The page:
Stay away from harmful UV rays with the help of this DIY UV Index Meter based off of the VEML6070 sensor!

Summer is always fun with the bright sun up in the sky and lots of outdoor activities. However, we often don’t take into account the invisible UV rays that seep through our atmosphere. And we should — this radiation can cause skin cancer and other harmful disorders.

A lot of companies are now selling wearables and other devices that can measure UV radiation to warn you about harmful levels in your area. For example, the Apple Watch lets you know about UV levels through its UV index widget.

In this project, I will show you how you can measure UV radiation using the VEML6070 UV sensor, an Arduino UNO, and a Nokia 5110 LCD to build your own UV exposure meter. This project allows us to measure UV radiation in realtime.

What is Ultraviolet Index?

The ultraviolet index is basically an international standard measurement system for measuring the strength of ultraviolet radiation at a particular place and time. For reporting the gathered information, the UV index scale is used to help determine the UV level.

The following diagram shows the UV index scale:

UV index scale

If the UV scale meter shows 1-2, then the radiation is at a very safe level.

safe UV levels

From 3 to 7 you need protection when you go outside; apply a decent amount of sunscreen on the exposed skin and wear protective clothes, a brimmed hat, and sunglasses. 

Build_Arduino_Index_Meter_RW_MP_image9.png

A level of 8+ is very high to extreme. In this case, you should refrain from going outside or equip yourself with the necessary protection.

very high to extreme UV levels

Now that we understand the UV index scale, we can dive into building our UV index meter!

Required Hardware

  • Arduino UNO
  • Nokia 5110 LCD Module (SPI)
  • VEML6070
  • Jumper wires
  • Breadboard
  • A UV LED for testing(optional)
Build_Arduino_Index_Meter_RW_MP_image14.jpg
Build_Arduino_Index_Meter_RW_MP_image12.jpg

Wiring the Hardware

Wire up everything as shown below in the Fritzing diagram below. If you are using other Arduino models, follow the pin-to-pin datasheet.

Build_Arduino_Index_Meter_RW_MP_image6.png
Arduino Uno
Nokia LCD
GND
ContentGND
BL
3.3V/GND
VCC
3.3V
CLK
8
DIN
9
DC
10
CE
11
RST
12
Arduino Uno
VEML6070
3.3V
VCC
GND
GND
A4
SDA
A5
SCL

Your wired setup will look much like the one shown below.

Build_Arduino_Index_Meter_RW_MP_image10.jpg

The hardware is all connected for our UV index meter.

Software Requirements

With the hardware connected and ready to go, we now need to download the necessary libraries for Arduino.

Download Arduino IDE and all the necessary libraries from the links above. Add the libraries into your Arduino library folder. If you are a beginner to Arduino and this is your first project, please follow How to Get Started With Arduino IDE before downloading and adding the required libraries.

After downloading, add the zip files of each library into your Arduino IDE.

To add a library, go to Sketch —>Include Library —> Add .Zip Library. Repeat the same step for all four libraries.

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How to add a library in Arduino IDE.

After adding the libraries, connect your Arduino board with your computer and then go to Tools —> Board —> Select Arduino UNO Board.

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Connect your Arduino board to the IDE.

Next, go to Tools —> Port —> Select COM PORT. In my case, it’s COM3.

Build_Arduino_Index_Meter_RW_MP_image1.png

Select your port in Arduino IDE.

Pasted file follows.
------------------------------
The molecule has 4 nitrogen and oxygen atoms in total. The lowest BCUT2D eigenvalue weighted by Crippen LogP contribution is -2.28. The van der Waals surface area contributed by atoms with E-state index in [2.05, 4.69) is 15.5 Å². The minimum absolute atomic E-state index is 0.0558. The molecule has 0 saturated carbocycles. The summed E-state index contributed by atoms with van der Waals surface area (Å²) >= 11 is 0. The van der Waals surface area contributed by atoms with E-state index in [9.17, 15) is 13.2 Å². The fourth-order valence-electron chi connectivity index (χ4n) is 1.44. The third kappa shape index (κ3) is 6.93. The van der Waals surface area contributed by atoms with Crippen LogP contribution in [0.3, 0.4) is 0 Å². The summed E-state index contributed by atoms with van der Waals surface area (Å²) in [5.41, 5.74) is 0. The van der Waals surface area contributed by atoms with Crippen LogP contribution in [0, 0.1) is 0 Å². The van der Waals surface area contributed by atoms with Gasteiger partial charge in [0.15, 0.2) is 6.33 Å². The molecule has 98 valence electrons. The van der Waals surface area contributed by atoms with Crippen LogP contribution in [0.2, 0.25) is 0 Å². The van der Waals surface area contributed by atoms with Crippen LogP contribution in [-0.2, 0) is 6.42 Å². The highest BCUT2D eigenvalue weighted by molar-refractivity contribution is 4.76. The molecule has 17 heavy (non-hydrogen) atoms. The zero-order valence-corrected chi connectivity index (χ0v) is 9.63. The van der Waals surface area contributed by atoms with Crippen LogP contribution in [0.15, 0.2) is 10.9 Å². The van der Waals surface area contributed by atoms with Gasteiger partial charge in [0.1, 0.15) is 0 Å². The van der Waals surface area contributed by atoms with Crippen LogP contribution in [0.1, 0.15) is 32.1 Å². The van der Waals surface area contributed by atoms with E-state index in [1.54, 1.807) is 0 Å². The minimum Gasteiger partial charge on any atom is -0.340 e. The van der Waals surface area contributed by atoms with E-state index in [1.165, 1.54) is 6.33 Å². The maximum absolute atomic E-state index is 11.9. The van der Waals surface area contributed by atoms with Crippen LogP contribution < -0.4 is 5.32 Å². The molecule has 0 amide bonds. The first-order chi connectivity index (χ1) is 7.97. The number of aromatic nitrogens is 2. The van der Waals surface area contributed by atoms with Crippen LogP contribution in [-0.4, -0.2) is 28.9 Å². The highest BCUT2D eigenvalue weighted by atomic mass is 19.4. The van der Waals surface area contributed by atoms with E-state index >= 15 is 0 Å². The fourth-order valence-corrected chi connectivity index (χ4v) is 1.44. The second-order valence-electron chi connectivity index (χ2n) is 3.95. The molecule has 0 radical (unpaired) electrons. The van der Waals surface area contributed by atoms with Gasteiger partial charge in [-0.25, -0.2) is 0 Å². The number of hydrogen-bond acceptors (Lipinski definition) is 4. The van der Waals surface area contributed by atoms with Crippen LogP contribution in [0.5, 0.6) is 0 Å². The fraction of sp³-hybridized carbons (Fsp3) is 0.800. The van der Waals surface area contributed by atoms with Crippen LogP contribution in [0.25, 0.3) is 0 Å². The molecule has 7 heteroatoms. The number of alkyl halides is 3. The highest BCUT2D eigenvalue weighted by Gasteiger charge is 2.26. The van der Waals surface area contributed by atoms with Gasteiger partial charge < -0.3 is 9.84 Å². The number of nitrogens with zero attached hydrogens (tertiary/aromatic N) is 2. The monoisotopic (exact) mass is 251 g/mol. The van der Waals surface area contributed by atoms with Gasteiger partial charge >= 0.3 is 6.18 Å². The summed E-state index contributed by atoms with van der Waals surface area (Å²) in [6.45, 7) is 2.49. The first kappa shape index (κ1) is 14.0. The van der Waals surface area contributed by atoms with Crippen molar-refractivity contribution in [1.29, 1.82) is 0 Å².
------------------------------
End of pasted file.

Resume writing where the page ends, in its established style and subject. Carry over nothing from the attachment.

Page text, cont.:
Copy and paste the project code to your Arduino — which is available at the end of this project — and upload the code.

Build_Arduino_Index_Meter_RW_MP_image4.png

Testing for UV Levels

Once the code uploads, you can test for UV levels. To do this, expose the sensor to sunlight or use a UV LED as I did on the sensor.

The Nokia LCD will start to display the reading from the sensor. The best part about this LCD is that you can read its screen even in bright sunlight, so you can have it with you whenever you go outside!

You can see my index meter working in the video below.

        //Full Project Code

#include <Adafruit_GFX.h>
#include <Adafruit_PCD8544.h>
#include <Wire.h>
#include <SPI.h>
#include "Adafruit_VEML6070.h"

// Adafruit_PCD8544 display = Adafruit_PCD8544(SCLK, DIN, DC, CS, RST);
Adafruit_PCD8544 display = Adafruit_PCD8544(8, 9, 10, 11, 12);


Adafruit_VEML6070 uv = Adafruit_VEML6070();

#define VEML6070_ADDR_L     (0x38) ///< Low address



//SCL A5
//SDA A4

void setup () {
  
   Serial.begin(9600);
   Serial.println("VEML6070 Test");
   uv.begin(VEML6070_1_T); 

   
  display.begin();
  delay(1000);
  display.clearDisplay(); // clears the screen and buffer
  display.display();
  display.setTextColor(BLACK);
  display.setContrast(60);
  }

void loop() {
  display.clearDisplay();
  display.setContrast(60);
  display.setTextSize(1);
  display.setCursor(20,0);
  display.print("UV Index");
  display.setTextSize(3);
  display.setCursor(35,20);
  display.print(uv.readUV()/230); //250

  if(uv.readUV()>=0 && uv.readUV()<689 )
  {
    display.setTextSize(1);
  display.setCursor(30,10);
  display.print("LOW");
  } else 

   if(uv.readUV()>=690 && uv.readUV()<1379)
  {
  display.setTextSize(1);
  display.setCursor(20,10);
  display.print("Moderate");
  } else 

   if(uv.readUV()>=1380 && uv.readUV()<1839)
  {
  display.setTextSize(1);
  display.setCursor(30,10);
  display.print("High");
  } else


  if(uv.readUV()>=1839 && uv.readUV()<2529)
  {
  display.setTextSize(1);
  display.setCursor(20,10);
  display.print("Very High");
  }

  if(uv.readUV()>=2530 && uv.readUV()<2760)
  {
  display.setTextSize(1);
  display.setCursor(10,10);
  display.print("Extreme high");
  }

  display.display();
  delay(500);
  
  
  
  
  }
    
Reginald Watson
I love challenging myself by creating new projects using different microcontrollers to see what I can come up with.